ISLAMABAD: The United Nations’ children’s fund (Unicef) has regretted that its funding appeal of $39 million for Pakistan’s flood-hit children is still less than a third funded and that needs of the children will only continue to grow.

“The world needs to come together and help the children in Pakistan. Together we can save lives by delivering life-saving health, nutrition and education services to every child in Pakistan who needs it the most,” it said.

Unicef Pakistan chief field officer in Balochistan, Gerida Birukila, told newsmen in Geneva on Tuesday that next week marked a month since catastrophic floods uprooted more than 3.4 million children from their homes in Pakistan.

“The rains and floods have already claimed the lives of more than 550 children. Without a significant surge in support, we fear many more children will lose their lives, Ms Birukila said.

“Even after three weeks, large parts of flood-affected areas are still submerged under water. Many of the roads and bridges have either been washed away or damaged. Thousands of families in 81 calamity-hit districts are still cut-off and desperately need support. Families have no food, clean water or medicines.

“Lack of food means a lot of the mothers are now anaemic and malnourished and have very low-weight babies,” she said.

“Unicef has been on the ground since day one supporting the government’s flood response. Immediately following the floods, we dispatched $1 million in prepositioned supplies, with an additional $3million of supplies delivered and being dispatched to the worst affected districts. We have set up 71 mobile health camps, and have set up temporary learning centres to help children cope with trauma,” Ms Birukila said.

ADB’s help

In a related development, the Asian Development Bank announced on Tuesday it would provide a significant package of relief and rehabilitation to Pakistan following devastating floods that hit the country.

The ADB director-general for Central and West Asia, Yevgeniy Zhukov, said in a statement that short- and medium-term projects would be launched to repair damaged roads and irrigation infrastructure besides ensuring financial stability of the agriculture sector to boost up food security in the country.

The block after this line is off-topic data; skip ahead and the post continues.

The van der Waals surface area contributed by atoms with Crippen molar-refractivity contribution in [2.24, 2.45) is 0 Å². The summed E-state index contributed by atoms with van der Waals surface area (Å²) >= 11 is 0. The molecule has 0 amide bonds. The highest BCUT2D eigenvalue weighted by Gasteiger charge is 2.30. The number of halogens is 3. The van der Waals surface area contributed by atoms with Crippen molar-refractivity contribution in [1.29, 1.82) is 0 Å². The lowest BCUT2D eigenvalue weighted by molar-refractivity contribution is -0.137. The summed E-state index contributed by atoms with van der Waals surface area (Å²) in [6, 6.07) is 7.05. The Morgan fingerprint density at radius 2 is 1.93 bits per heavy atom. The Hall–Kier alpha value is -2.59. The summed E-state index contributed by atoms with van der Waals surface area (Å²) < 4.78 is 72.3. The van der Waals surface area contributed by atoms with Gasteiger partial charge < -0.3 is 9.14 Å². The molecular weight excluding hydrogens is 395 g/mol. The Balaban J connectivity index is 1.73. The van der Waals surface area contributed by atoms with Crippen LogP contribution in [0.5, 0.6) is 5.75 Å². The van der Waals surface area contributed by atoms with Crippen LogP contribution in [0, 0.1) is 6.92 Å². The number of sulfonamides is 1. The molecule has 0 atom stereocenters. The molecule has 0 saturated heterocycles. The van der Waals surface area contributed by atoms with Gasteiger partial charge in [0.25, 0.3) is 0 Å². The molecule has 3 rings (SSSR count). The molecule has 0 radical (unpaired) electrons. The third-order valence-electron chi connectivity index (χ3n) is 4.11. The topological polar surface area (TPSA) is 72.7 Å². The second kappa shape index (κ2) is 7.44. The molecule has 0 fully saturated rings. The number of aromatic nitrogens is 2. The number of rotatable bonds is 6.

“We are also processing counter-cyclical support to Pakistan to help the poor and vulnerable, especially women and children, the impacts of food prices and other external shocks,” Mr Zhukov said.

“The scale and impact of the floods is shocking and the ADB stands with the people of Pakistan in these difficult times,” he said.

Under the long-term plan, the ADB would prioritise projects supporting post-flood reconstruction and strengthening climate and disaster resilience, the ADB senior official said.

The ADB will work closely with the government and other international agencies to help rebuild the lives and livelihood of the more than 33 million people marooned by the disaster, the bank said.

UNHCR terms situation dire

Meanwhile, The United Nations High Commissioner for Refugees (UNHCR) said while the situation remained dire in flood-hit areas of the country, authorities and humanitarian agencies were racing against time to reach the affected population – with close to 8m people now displaced.

“Some 7.6 million people have been displaced by the floods, according to the latest estimates, with nearly 600,000 living in relief sites. Many parts of the country, especially in the southern Sindh province, remain under water. Officials warn that it may take up to six months for flood waters to recede in the hardest-hit areas, as fears rise over threats of waterborne diseases and the safety of millions of people, especially women and children.

In a related development, the World Food Programme (WFP) on Tuesday said that floods were likely to exacerbate food insecurity and malnutrition for millions of people in Pakistan.

Published in Dawn, September 21st, 2022

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